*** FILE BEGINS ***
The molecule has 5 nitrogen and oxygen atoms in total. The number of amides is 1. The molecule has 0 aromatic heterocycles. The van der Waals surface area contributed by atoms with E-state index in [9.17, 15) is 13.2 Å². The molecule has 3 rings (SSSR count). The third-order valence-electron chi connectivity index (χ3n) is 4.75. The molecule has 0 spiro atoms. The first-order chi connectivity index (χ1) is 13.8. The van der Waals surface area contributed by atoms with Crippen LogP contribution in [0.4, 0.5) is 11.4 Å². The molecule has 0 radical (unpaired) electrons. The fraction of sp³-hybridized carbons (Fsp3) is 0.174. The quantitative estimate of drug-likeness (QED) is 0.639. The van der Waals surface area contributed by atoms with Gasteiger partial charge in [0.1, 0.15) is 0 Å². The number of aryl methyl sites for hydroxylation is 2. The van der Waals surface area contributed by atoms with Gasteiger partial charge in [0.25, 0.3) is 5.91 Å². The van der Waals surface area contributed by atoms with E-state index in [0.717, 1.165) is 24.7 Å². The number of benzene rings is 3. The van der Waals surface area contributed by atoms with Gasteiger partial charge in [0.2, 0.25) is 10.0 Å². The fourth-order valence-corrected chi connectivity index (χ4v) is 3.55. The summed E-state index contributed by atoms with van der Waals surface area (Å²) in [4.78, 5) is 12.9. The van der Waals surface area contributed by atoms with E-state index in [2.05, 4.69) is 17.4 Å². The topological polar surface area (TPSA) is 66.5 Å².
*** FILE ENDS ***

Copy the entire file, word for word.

The molecule has 5 nitrogen and oxygen atoms in total. The number of amides is 1. The molecule has 0 aromatic heterocycles. The van der Waals surface area contributed by atoms with E-state index in [9.17, 15) is 13.2 Å². The molecule has 3 rings (SSSR count). The third-order valence-electron chi connectivity index (χ3n) is 4.75. The molecule has 0 spiro atoms. The first-order chi connectivity index (χ1) is 13.8. The van der Waals surface area contributed by atoms with Crippen LogP contribution in [0.4, 0.5) is 11.4 Å². The molecule has 0 radical (unpaired) electrons. The fraction of sp³-hybridized carbons (Fsp3) is 0.174. The quantitative estimate of drug-likeness (QED) is 0.639. The van der Waals surface area contributed by atoms with Gasteiger partial charge in [0.1, 0.15) is 0 Å². The number of aryl methyl sites for hydroxylation is 2. The van der Waals surface area contributed by atoms with Gasteiger partial charge in [0.25, 0.3) is 5.91 Å². The van der Waals surface area contributed by atoms with E-state index in [0.717, 1.165) is 24.7 Å². The number of benzene rings is 3. The van der Waals surface area contributed by atoms with Gasteiger partial charge in [0.2, 0.25) is 10.0 Å². The fourth-order valence-corrected chi connectivity index (χ4v) is 3.55. The summed E-state index contributed by atoms with van der Waals surface area (Å²) in [4.78, 5) is 12.9. The van der Waals surface area contributed by atoms with E-state index in [2.05, 4.69) is 17.4 Å². The topological polar surface area (TPSA) is 66.5 Å².